- With the COVID-19 infection rate dropping, Fauci recently urged Americans not to get complacent when it comes to following coronavirus safety guidelines.
- Fauci stressed that even people who have been vaccinated should wear masks and follow social distancing guidelines.
- Fauci also wants people to avoid indoor gatherings, whether it be at a bar, restaurant, the gym, or even a dinner party with friends.
It’s easy to get encouraged when looking at the latest data on COVID-19 infection rates. After all, the infection rate has dropped by a whopping 40% over the last two weeks alone. Coupled with an increasingly aggressive vaccine rollout, some experts are of the opinion that we’ll finally be able to put the pandemic behind us sometime before summer.
That said, Dr. Fauci recently stressed the importance of remaining vigilant about COVID safety measures even as the infection rate continues to fall. Adhering to coronavirus safety measures, Fauci explained, is all the more important these days in light of more contagious COVID strains from the UK and South Africa. The South Africa strain in particular has been found to more resistant to existing COVID vaccines, a fact which understandably has health experts concerned.
During a recent talk at the College of William and Mary, Fauci reminded those in attendance that the coronavirus remains the leading cause of death in the United States. So while the latest COVID data is promising, additional outbreaks are possible if people start taking safety guidelines less seriously.
“Fortunately, now we have a dramatic diminution going down,” Fauci said this week. “But we can’t be complacent about that because there are variants, namely mutations, that could, in fact, turn it around again.”
So what does Fauci advise?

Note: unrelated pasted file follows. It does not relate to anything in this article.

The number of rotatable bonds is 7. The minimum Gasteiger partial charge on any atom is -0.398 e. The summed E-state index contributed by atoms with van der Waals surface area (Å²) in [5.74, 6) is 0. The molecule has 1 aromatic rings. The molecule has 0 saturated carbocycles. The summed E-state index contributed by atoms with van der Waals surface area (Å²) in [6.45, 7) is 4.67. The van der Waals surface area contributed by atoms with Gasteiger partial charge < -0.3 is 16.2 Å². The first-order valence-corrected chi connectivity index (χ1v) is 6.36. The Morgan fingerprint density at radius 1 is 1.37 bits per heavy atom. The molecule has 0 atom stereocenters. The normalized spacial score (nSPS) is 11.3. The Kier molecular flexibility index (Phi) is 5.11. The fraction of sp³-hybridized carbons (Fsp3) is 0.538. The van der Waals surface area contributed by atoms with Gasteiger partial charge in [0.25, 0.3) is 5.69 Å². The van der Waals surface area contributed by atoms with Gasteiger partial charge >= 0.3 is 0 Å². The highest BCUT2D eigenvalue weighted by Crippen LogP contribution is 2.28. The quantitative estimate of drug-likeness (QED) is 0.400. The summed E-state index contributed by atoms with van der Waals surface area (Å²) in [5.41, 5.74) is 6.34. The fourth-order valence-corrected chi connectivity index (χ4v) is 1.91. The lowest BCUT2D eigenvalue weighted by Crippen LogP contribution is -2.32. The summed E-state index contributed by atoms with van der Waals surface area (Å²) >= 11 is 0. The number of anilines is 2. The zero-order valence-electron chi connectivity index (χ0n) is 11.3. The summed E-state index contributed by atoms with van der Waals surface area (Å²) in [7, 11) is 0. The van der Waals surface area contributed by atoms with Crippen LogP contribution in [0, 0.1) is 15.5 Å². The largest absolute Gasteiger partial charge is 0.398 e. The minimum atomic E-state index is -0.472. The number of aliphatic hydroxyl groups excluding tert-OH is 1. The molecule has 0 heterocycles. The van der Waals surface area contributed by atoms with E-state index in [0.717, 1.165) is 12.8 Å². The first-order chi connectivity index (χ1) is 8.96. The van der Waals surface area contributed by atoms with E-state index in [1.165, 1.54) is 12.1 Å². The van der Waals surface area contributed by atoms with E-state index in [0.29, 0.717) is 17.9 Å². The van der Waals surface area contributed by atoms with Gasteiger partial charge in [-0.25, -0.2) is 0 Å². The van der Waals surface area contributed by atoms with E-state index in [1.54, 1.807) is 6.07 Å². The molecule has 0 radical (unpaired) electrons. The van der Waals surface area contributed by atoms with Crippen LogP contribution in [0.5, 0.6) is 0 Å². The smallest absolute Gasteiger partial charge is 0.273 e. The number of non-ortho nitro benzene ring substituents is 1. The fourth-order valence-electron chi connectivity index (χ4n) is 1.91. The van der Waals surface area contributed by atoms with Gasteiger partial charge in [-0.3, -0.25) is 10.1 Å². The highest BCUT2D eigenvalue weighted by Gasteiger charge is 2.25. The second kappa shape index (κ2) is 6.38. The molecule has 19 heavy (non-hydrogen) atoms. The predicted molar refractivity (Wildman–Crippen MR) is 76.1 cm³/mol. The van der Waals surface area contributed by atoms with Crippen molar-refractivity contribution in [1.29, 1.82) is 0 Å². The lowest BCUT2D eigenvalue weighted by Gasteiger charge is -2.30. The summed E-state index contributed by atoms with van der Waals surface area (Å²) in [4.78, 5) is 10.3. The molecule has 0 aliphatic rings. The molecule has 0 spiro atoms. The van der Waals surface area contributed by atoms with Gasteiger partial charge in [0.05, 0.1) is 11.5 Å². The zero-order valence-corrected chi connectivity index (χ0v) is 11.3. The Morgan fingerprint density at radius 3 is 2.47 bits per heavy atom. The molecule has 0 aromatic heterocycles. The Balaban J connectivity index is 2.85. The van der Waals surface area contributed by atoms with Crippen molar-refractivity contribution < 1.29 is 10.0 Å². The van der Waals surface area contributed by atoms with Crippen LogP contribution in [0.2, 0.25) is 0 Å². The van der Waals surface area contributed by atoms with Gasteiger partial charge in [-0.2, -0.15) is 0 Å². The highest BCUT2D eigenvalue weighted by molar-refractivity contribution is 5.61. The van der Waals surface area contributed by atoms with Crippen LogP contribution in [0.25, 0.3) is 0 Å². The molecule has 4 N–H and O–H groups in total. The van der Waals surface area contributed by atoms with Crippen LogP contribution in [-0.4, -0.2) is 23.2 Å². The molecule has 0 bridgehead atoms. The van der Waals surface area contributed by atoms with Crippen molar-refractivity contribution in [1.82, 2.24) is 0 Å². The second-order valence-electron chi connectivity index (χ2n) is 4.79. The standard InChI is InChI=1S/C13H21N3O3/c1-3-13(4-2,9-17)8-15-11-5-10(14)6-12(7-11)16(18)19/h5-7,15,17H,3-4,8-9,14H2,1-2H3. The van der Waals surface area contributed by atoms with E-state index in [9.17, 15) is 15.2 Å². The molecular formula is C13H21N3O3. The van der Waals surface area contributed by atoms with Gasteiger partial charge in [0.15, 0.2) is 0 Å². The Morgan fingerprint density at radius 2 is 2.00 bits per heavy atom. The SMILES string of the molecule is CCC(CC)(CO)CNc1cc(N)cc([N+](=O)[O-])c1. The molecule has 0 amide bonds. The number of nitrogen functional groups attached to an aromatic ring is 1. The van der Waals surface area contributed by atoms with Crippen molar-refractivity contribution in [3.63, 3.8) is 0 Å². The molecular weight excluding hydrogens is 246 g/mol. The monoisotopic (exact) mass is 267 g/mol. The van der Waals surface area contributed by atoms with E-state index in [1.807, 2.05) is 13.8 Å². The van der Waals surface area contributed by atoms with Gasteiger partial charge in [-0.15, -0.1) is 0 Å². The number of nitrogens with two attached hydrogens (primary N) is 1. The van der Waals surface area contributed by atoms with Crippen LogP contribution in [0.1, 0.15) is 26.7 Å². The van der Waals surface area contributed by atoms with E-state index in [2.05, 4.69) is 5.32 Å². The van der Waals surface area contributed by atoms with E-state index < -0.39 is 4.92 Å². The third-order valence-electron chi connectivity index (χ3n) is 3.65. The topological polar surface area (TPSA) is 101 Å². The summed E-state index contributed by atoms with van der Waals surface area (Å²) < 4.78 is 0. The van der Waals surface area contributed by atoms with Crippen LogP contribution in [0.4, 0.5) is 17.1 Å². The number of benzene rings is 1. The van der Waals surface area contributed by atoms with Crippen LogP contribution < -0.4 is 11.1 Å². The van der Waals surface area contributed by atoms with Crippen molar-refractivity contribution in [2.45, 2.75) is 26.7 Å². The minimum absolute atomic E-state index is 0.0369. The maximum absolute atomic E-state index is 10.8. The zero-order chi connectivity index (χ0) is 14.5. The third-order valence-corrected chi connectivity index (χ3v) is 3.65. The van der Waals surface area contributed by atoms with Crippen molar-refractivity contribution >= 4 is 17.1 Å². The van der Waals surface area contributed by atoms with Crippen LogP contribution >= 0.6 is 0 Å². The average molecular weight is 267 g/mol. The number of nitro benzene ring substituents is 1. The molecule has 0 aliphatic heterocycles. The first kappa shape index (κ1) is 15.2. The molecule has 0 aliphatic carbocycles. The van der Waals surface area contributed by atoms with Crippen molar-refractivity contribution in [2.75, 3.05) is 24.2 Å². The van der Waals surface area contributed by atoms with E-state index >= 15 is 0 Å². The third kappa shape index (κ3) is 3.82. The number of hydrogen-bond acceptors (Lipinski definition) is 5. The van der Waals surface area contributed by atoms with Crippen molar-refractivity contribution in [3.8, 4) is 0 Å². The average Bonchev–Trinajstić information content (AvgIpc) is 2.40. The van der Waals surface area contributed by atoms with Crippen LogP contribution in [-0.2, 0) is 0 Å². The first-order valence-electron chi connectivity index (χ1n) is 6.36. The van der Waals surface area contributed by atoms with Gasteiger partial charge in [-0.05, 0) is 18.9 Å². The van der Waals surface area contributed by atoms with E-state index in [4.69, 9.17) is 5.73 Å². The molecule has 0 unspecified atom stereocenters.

Well, Fauci is urging people to follow social distancing guidelines and to still wear masks at all times when out in public. Notably, even people who have been vaccinated should still wear a mask, according to Fauci.
Beyond that, Fauci has — for months at this point — urged everyone to avoid indoor gatherings whenever possible. This means that Fauci wants people to avoid bars, gyms, or any other type of venue where masses of people congregate.
Research has shown that indoor gatherings — where air circulation is often subpar — have been responsible for a disproportionate number of coronavirus outbreaks over the past few months. In fact, a contact tracing study in New York late last year found that people are 10 times more likely to contract the coronavirus at household gatherings than anywhere else.
Travel, coupled with indoor gatherings, can be especially problematic. Fauci, for this very reason, desperately pleaded with people to avoid traveling home for Thanksgiving and Christmas last year, a plea that unfortunately fell on deaf ears and quickly caused an unprecedented surge of COVID infections.
“Ten [people] may even be a bit too much,” Fauci has said of indoor gatherings. “It’s not only the number, it’s the people who might be coming in from out of town. You want to make sure you don’t have people who just got off a plane or a train. That’s even more risky than the absolute number.”
“You get indoors and you take your mask off because you’re eating and drinking and you don’t realize that there may be somebody that you know that you love who is perfectly well with no symptoms and yet they got infected into the community,” Fauci later added.
Beyond the aforementioned safety measures, Fauci encourages anyone eligible for a COVID-19 vaccine to get one as soon as possible. Despite an avalanche of fake news surrounding the safety and efficacy of COVID-19 vaccines, the reality is that there has not been one single death linked to either Pfizer or Moderna’s coronavirus vaccine.
On the vaccine front, both Pfizer and Moderna have promised to significantly increase their vaccine supply by mid-March. Over the next five weeks alone, the two companies will ship an estimated 140 million doses to the US. If the shipments increase as planned, the vaccination rate in the US could theoretically increase to more than 2.5 million doses per day.